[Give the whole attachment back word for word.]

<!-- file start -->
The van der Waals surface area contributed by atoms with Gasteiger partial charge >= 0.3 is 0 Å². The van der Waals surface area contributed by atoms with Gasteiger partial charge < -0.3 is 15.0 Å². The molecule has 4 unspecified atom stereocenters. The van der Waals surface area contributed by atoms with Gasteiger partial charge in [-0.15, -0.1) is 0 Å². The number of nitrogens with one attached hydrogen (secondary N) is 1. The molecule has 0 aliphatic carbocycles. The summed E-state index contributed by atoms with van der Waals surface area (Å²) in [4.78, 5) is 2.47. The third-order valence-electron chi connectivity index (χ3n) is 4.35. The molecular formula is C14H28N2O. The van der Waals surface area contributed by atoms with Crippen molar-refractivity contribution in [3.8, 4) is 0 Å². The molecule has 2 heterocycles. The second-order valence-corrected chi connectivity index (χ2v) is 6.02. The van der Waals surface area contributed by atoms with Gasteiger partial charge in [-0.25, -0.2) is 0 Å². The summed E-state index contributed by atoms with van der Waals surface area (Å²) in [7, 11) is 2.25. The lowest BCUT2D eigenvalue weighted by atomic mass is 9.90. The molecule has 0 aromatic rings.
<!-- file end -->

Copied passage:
The van der Waals surface area contributed by atoms with Gasteiger partial charge >= 0.3 is 0 Å². The van der Waals surface area contributed by atoms with Gasteiger partial charge < -0.3 is 15.0 Å². The molecule has 4 unspecified atom stereocenters. The van der Waals surface area contributed by atoms with Gasteiger partial charge in [-0.15, -0.1) is 0 Å². The number of nitrogens with one attached hydrogen (secondary N) is 1. The molecule has 0 aliphatic carbocycles. The summed E-state index contributed by atoms with van der Waals surface area (Å²) in [4.78, 5) is 2.47. The third-order valence-electron chi connectivity index (χ3n) is 4.35. The molecular formula is C14H28N2O. The van der Waals surface area contributed by atoms with Crippen molar-refractivity contribution in [3.8, 4) is 0 Å². The molecule has 2 heterocycles. The second-order valence-corrected chi connectivity index (χ2v) is 6.02. The van der Waals surface area contributed by atoms with Gasteiger partial charge in [-0.25, -0.2) is 0 Å². The summed E-state index contributed by atoms with van der Waals surface area (Å²) in [7, 11) is 2.25. The lowest BCUT2D eigenvalue weighted by atomic mass is 9.90. The molecule has 0 aromatic rings.